RAM Development, our town’s partner in an increasingly troubling downtown development project, is now looking to build the largest condominium project in Chapel Hill’s history. Sited along Hillsborough Rd. on the current Townhouse Apartment parcel, the project would include 335 condos in 6 story blocks.

Without a site proposal, it’s hard to envision how such a massive development couldn’t harm the Bolin Creek watershed, create an incompatible juxtaposition with nearby charming historic residential areas and pressure the already difficult Hillsborough/MLK transit corridor.

Considering Council is knee deep in on-going negotiations involving RAM’s design for downtown’s Lot #5 behemoth (next meeting June 19th, 2PM), what leverage, if any, does RAM have in getting approval for what I expect to be one of the more controversial developments in town’s history?

CHAPEL HILL – Townhouse Apartments, a wilting, close-to-campus haven to UNC-Chapel Hill students for four decades, may be demolished to make way for one of the biggest condominium projects in town history.

Ram Development of Palm Beach Gardens, Fla., wants to build 335 condominiums stacked six stories high and 22 townhouses on the 12.5-acre site by 2010.

The company has a contract to buy the 111-unit complex between Hillsborough Street and Martin Luther King Jr. Boulevard, less than half a mile north of Franklin Street.

The sale is to close next year. Meanwhile, Ram is to submit preliminary site plans for the project, simply called 425 Hillsborough St., this month, said John Florian, the company’s vice president of development in Raleigh.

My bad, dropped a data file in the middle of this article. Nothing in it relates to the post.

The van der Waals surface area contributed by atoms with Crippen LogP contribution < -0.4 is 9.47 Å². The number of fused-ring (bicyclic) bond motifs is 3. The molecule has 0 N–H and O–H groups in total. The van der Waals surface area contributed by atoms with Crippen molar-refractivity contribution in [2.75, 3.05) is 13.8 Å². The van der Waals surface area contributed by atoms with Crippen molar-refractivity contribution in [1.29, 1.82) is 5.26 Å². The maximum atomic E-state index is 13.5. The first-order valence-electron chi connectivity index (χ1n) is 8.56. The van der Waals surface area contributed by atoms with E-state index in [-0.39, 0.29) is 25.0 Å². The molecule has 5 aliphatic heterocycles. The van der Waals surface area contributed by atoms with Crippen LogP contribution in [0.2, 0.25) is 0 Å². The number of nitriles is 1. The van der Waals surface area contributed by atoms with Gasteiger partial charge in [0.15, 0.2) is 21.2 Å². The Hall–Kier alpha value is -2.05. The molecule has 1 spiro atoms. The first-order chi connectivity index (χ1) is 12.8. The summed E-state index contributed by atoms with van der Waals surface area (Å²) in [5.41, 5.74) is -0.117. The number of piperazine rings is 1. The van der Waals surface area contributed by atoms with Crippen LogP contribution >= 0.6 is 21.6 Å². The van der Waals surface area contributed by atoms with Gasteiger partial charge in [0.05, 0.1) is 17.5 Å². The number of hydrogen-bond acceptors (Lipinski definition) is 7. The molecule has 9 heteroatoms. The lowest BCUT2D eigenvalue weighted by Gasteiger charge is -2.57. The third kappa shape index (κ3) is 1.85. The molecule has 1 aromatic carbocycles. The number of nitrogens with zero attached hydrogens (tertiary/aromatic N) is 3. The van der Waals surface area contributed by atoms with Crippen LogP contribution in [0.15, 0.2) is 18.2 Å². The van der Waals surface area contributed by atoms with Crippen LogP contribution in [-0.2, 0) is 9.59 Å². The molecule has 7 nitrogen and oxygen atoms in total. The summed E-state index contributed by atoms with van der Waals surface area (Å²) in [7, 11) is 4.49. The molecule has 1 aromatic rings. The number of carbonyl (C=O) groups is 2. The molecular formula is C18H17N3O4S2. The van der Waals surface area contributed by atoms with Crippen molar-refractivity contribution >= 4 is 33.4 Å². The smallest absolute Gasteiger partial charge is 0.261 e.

News & Observer, June 15th, 2006

Townhouse Apartments

[UPDATE:] Please excuse the draft of this post, with broken links, that was earlier erroneously posted.

During my 2005 Council run, I was advised by “folks in the political know” that my optimistic call to UNC to put their 2003 Carolina North development plans aside and start anew would fall on deaf ears. “Don’t waste your time. You set the bar too high. Too ambitious a challenge.”

That plan, with its many deficiencies – 17,000 parking spaces, unimaginative design, lack of transit opportunities – was neither worthy of our world-class University or of the charming Town it occupies.

UNC needed to rethink the initial parameters of this mega-project,to craft a new collaborative development process, to tap their incredible on-campus talent and to assure the local community that our local values would be honored – our zoning authority respected.

Six months later, UNC has set aside their initial RTP-lite development plans, created a new community outreach group (the Carolina North Leadership Advisory Comm.), committed to following the town’s zoning authority and participated diligently (with a few continuing missteps) in the recasting of Carolina North’s design and development principles.

Maybe my optimism wasn’t so misplaced.

Buried in today’s June 9th, 2006 letter to Mayor Foy from UNC’s Chancellor Moeser are some new positive commitments from UNC.


Those who control the present control the past. Those who control the past control the future.

– Orwell, author 1984